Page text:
Tulane University's City, Culture, and Community (CCC) program is an interdisciplinary Ph.D. program sponsored by the Department of Sociology, the School of Social Work, and Urban Studies program.

The program's unique structure allows it to bring together approaches from throughout the social sciences, social work, architecture, law, and the humanities to examine the diverse challenges facing today's urban spaces. As a broad-based and integrative graduate education-research program, CCC looks at issues and interrelationships between the physical environment and social, economic, and political institutions and processes that shape urban areas. 

The CCC Ph.D. Program's breadth of interdisciplinary study allows students considerable flexibility to develop their training to individual research interests while providing a depth of disciplinary training for those students who wish to pursue training in social work or sociology. Participating faculty are located in the School of Liberal Arts, the School of Architecture, School of Law, School of Public Health, and the School of Science and Engineering.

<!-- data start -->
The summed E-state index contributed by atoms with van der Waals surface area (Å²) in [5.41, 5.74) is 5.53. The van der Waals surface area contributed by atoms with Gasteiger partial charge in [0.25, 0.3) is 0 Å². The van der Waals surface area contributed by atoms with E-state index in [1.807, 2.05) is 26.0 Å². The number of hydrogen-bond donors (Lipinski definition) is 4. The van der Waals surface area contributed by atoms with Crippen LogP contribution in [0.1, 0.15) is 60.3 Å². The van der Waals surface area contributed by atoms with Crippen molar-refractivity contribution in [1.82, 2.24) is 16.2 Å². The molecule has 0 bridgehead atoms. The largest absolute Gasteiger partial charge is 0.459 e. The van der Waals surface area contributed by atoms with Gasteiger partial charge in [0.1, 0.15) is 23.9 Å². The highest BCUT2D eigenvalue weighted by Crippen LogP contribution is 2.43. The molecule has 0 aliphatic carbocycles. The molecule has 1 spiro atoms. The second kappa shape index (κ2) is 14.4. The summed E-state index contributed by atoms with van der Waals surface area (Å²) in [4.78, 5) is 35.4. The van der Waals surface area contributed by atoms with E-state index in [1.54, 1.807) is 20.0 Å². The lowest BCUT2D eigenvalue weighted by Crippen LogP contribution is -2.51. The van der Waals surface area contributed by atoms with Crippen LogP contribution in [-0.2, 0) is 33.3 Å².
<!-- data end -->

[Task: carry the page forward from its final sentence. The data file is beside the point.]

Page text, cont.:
Graduates from the CCC program have become professionals, social scientists, and humanists. Their work in the CCC program has prepared them to pursue careers in wide range of sectors, including the academic, governmental, community, private, and public, or some combination. 

News and Events

Design Symposium: Constructing Justice
March 16, 2018 - 4:00pm to March 18, 2018 - 3:30pm
Richardson Memorial Hall


The Design Symposium is an annual student-curated weekend of lectures, discussions and workshops drawing attention to critical areas of concern in contemporary architectural practice. This year's weekend, titled "Constructing Justice: Design as a Tool for Equity and Social Change," places designers in conversation with artists, activists and policy-makers to explore how we can—and whether we should—utilize design to enact a positive social agenda.

Speakers include architects whose work engage these themes, academics who explore specific urban conditions to which we can respond, public artists who apply creativity to community engagement and empowerment, and non-profit leaders and activists who address inequality in unique ways.


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